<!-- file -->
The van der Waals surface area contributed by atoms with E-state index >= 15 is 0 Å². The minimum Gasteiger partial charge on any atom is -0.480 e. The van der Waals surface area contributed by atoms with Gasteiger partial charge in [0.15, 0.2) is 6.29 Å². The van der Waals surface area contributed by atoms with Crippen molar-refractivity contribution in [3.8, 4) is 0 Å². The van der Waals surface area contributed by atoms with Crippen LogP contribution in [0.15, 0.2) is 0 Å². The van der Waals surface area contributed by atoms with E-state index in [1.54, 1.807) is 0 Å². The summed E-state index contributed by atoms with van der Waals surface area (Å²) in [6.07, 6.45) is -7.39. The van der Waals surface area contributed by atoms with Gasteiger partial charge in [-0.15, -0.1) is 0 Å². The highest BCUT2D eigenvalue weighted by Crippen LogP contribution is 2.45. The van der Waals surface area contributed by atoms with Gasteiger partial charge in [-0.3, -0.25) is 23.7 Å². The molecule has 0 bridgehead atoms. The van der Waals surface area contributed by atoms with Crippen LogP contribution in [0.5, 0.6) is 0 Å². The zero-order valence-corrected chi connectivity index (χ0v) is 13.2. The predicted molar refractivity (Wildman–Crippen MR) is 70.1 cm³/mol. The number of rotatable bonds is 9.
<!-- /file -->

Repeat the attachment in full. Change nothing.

The van der Waals surface area contributed by atoms with E-state index >= 15 is 0 Å². The minimum Gasteiger partial charge on any atom is -0.480 e. The van der Waals surface area contributed by atoms with Gasteiger partial charge in [0.15, 0.2) is 6.29 Å². The van der Waals surface area contributed by atoms with Crippen molar-refractivity contribution in [3.8, 4) is 0 Å². The van der Waals surface area contributed by atoms with Crippen LogP contribution in [0.15, 0.2) is 0 Å². The van der Waals surface area contributed by atoms with E-state index in [1.54, 1.807) is 0 Å². The summed E-state index contributed by atoms with van der Waals surface area (Å²) in [6.07, 6.45) is -7.39. The van der Waals surface area contributed by atoms with Gasteiger partial charge in [-0.15, -0.1) is 0 Å². The highest BCUT2D eigenvalue weighted by Crippen LogP contribution is 2.45. The van der Waals surface area contributed by atoms with Gasteiger partial charge in [-0.3, -0.25) is 23.7 Å². The molecule has 0 bridgehead atoms. The van der Waals surface area contributed by atoms with Crippen LogP contribution in [0.5, 0.6) is 0 Å². The zero-order valence-corrected chi connectivity index (χ0v) is 13.2. The predicted molar refractivity (Wildman–Crippen MR) is 70.1 cm³/mol. The number of rotatable bonds is 9.